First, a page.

So I don’t give a flip about what Lenny Bruce said or why or who gave him a pass on it or why.

      • bardolf2 June 23, 2013 / 6:23 pm

        “It is the double standard that says that if you are black, you just can’t be expected to meet any standard of decency.” – Amazona

        My point is that there is no standard of decency for any color nowadays. There is only a standard of who can make companies the most money. JayZ is a performer and his base expects him to be DEFY the system, to be ‘controversial’ hence his expression of ‘freedom’ is his use of the n-word. Paula Deen has the role of being a model Southern dame. Her schtick is exactly to DEFY the system, to say to all those in power that she is going to cook unhealthy food because she is a free woman. Her audience sees her use of the n-word as a racist expression not a controversial freedom of expression.

        In both cases if either JayZ or Paula do something that changes the bottom line of their handlers then they are gone.

    • Amazona June 23, 2013 / 2:13 pm

      As for your #5—BS. It has nothing at all to do with this alleged “talent” and everything to do with skin color. Awwww, you call this “poetic LICENSE!!!!” Bull. It is racism. It is the double standard that says that if you are black, you just can’t be expected to meet any standard of decency. It is part and parcel of the Left’s demeaning attitude toward black people, ranging from the overt racism exemplified by Affirmative Action to the claims that black people should not be expected to speak or write clearly because, you know they are black to the clamor that even noticing the skin color of another is RACIST !!!!! to the assumption that black people need the government to feed and house them to the myriad other examples of expectations lowered for all sorts of reasons which all boil down to the same thing—-that it is racist to expect people of one color to behave decently BECAUSE OF THEIR SKIN COLOR.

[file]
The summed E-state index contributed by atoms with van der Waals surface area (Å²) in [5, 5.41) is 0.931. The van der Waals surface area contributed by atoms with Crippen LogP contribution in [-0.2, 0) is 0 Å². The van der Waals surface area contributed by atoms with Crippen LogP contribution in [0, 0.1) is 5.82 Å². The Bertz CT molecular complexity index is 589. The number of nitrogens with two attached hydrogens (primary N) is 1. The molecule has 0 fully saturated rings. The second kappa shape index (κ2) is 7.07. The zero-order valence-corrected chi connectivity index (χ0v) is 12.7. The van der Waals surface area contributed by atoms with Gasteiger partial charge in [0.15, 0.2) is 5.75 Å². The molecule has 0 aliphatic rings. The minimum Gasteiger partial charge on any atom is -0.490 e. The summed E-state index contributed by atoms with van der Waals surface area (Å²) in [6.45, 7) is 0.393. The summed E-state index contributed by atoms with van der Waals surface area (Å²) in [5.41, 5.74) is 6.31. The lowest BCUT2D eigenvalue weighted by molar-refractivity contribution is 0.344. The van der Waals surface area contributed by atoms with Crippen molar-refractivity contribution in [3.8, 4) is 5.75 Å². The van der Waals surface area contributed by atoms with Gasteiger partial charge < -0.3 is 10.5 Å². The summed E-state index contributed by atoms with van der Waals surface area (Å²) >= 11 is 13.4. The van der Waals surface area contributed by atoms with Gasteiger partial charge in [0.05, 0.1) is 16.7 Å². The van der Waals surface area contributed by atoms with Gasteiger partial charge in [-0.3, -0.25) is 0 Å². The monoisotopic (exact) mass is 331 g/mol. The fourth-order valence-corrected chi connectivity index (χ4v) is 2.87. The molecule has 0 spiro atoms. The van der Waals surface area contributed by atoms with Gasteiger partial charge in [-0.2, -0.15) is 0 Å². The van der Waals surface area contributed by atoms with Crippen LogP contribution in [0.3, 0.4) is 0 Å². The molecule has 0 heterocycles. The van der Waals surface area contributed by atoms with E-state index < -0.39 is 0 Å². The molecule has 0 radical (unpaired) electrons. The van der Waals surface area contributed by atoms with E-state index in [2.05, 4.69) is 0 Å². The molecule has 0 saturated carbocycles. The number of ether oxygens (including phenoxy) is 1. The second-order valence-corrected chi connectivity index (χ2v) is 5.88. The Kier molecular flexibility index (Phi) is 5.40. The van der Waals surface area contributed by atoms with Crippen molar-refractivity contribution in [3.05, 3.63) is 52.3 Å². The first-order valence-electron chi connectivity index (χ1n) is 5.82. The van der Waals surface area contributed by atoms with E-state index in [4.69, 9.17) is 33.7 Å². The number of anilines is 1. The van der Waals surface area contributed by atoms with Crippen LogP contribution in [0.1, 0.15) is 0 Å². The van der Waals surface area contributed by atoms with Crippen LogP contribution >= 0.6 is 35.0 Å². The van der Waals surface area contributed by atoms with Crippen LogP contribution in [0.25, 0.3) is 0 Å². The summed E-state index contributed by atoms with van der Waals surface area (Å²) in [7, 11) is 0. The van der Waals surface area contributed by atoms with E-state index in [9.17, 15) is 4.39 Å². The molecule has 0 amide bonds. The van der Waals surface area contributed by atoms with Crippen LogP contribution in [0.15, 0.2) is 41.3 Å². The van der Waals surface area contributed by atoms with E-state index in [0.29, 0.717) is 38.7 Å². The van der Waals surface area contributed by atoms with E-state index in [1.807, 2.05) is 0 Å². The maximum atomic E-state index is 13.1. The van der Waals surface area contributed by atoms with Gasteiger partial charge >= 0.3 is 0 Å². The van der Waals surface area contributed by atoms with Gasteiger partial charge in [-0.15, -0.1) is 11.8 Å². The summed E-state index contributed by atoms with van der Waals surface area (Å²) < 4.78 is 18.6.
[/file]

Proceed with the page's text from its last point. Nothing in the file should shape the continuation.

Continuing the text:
And in Upside-Down-Inside-Out America, treating people as people is considered the racist act, while assuming they can never measure up is not.

  6. tiredoflibbs June 23, 2013 / 11:37 am

    1) yes, if they get to impose the leftist radical “solutions” that will cripple economies.
    2) define “qualified”. Whether or not they believe in the Constitution as written and its intended implementation.
    3) no. The IRS needs to be put out of business.
    4)yes. Yes. We have already seen that a hint of the slowing of federal cash input, the stock market take a dive.
    5) double standard and political correctness and chicken-sh!t executives.
    6) not by the praetorian guard for 0bAMATEUR in the MSM.
    7) only when they don’t have control. They are “morally selective”.

  7. Retired Spook June 23, 2013 / 11:39 am

    My question is what the GOP is going to do to engage young voters. By this I don’t mean as a special interest group, but as a group with concrete concerns like future career paths which might not be shared by e.g. retirees. One can’t keep abandoning the young like the GOP has done, it creates middle age Dem voters.